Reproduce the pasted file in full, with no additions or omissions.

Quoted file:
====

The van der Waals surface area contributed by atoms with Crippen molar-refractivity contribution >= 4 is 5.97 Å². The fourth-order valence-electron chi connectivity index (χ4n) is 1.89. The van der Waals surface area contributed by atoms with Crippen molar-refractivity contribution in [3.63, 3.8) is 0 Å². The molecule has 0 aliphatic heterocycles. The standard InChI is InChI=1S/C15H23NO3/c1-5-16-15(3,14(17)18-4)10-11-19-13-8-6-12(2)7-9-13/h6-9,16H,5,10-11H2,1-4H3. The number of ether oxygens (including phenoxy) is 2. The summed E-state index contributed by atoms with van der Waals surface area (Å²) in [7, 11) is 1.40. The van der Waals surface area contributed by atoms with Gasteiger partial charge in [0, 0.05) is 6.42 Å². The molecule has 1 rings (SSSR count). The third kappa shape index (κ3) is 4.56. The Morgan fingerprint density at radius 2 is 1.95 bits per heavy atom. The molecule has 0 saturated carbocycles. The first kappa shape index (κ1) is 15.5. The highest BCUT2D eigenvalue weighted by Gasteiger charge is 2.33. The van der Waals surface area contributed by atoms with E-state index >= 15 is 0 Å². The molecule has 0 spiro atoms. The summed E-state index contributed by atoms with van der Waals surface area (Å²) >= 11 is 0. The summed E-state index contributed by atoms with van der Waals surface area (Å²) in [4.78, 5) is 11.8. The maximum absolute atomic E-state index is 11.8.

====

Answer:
The van der Waals surface area contributed by atoms with Crippen molar-refractivity contribution >= 4 is 5.97 Å². The fourth-order valence-electron chi connectivity index (χ4n) is 1.89. The van der Waals surface area contributed by atoms with Crippen molar-refractivity contribution in [3.63, 3.8) is 0 Å². The molecule has 0 aliphatic heterocycles. The standard InChI is InChI=1S/C15H23NO3/c1-5-16-15(3,14(17)18-4)10-11-19-13-8-6-12(2)7-9-13/h6-9,16H,5,10-11H2,1-4H3. The number of ether oxygens (including phenoxy) is 2. The summed E-state index contributed by atoms with van der Waals surface area (Å²) in [7, 11) is 1.40. The van der Waals surface area contributed by atoms with Gasteiger partial charge in [0, 0.05) is 6.42 Å². The molecule has 1 rings (SSSR count). The third kappa shape index (κ3) is 4.56. The Morgan fingerprint density at radius 2 is 1.95 bits per heavy atom. The molecule has 0 saturated carbocycles. The first kappa shape index (κ1) is 15.5. The highest BCUT2D eigenvalue weighted by Gasteiger charge is 2.33. The van der Waals surface area contributed by atoms with E-state index >= 15 is 0 Å². The molecule has 0 spiro atoms. The summed E-state index contributed by atoms with van der Waals surface area (Å²) >= 11 is 0. The summed E-state index contributed by atoms with van der Waals surface area (Å²) in [4.78, 5) is 11.8. The maximum absolute atomic E-state index is 11.8.